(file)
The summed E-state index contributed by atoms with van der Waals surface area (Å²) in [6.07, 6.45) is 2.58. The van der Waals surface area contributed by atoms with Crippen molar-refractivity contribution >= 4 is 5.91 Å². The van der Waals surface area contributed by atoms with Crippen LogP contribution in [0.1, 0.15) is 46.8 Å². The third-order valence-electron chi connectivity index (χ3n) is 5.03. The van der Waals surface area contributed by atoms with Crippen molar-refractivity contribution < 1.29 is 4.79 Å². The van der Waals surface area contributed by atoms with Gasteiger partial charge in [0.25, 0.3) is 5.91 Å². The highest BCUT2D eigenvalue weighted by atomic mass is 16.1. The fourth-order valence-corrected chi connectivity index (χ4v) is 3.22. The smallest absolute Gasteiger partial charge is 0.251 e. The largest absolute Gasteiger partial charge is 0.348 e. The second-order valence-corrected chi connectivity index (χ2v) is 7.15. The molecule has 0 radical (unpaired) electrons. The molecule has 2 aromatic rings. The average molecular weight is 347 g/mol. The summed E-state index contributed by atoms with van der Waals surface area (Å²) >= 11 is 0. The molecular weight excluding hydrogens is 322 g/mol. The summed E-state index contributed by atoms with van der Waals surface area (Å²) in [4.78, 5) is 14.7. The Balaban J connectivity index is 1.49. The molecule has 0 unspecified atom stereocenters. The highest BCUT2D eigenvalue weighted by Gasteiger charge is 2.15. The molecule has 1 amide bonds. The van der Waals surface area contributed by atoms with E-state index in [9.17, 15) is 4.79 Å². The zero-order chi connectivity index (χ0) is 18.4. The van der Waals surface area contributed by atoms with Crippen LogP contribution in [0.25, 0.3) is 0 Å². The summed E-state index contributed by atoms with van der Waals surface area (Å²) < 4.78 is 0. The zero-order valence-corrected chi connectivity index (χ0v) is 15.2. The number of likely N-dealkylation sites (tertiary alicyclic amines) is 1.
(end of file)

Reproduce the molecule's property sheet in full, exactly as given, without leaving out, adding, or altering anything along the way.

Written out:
The summed E-state index contributed by atoms with van der Waals surface area (Å²) in [6.07, 6.45) is 2.58. The van der Waals surface area contributed by atoms with Crippen molar-refractivity contribution >= 4 is 5.91 Å². The van der Waals surface area contributed by atoms with Crippen LogP contribution in [0.1, 0.15) is 46.8 Å². The third-order valence-electron chi connectivity index (χ3n) is 5.03. The van der Waals surface area contributed by atoms with Crippen molar-refractivity contribution < 1.29 is 4.79 Å². The van der Waals surface area contributed by atoms with Gasteiger partial charge in [0.25, 0.3) is 5.91 Å². The highest BCUT2D eigenvalue weighted by atomic mass is 16.1. The fourth-order valence-corrected chi connectivity index (χ4v) is 3.22. The smallest absolute Gasteiger partial charge is 0.251 e. The largest absolute Gasteiger partial charge is 0.348 e. The second-order valence-corrected chi connectivity index (χ2v) is 7.15. The molecule has 0 radical (unpaired) electrons. The molecule has 2 aromatic rings. The average molecular weight is 347 g/mol. The summed E-state index contributed by atoms with van der Waals surface area (Å²) >= 11 is 0. The molecular weight excluding hydrogens is 322 g/mol. The summed E-state index contributed by atoms with van der Waals surface area (Å²) in [4.78, 5) is 14.7. The Balaban J connectivity index is 1.49. The molecule has 0 unspecified atom stereocenters. The highest BCUT2D eigenvalue weighted by Gasteiger charge is 2.15. The molecule has 1 amide bonds. The van der Waals surface area contributed by atoms with E-state index in [9.17, 15) is 4.79 Å². The zero-order chi connectivity index (χ0) is 18.4. The van der Waals surface area contributed by atoms with Crippen LogP contribution in [0.25, 0.3) is 0 Å². The summed E-state index contributed by atoms with van der Waals surface area (Å²) < 4.78 is 0. The zero-order valence-corrected chi connectivity index (χ0v) is 15.2. The number of likely N-dealkylation sites (tertiary alicyclic amines) is 1.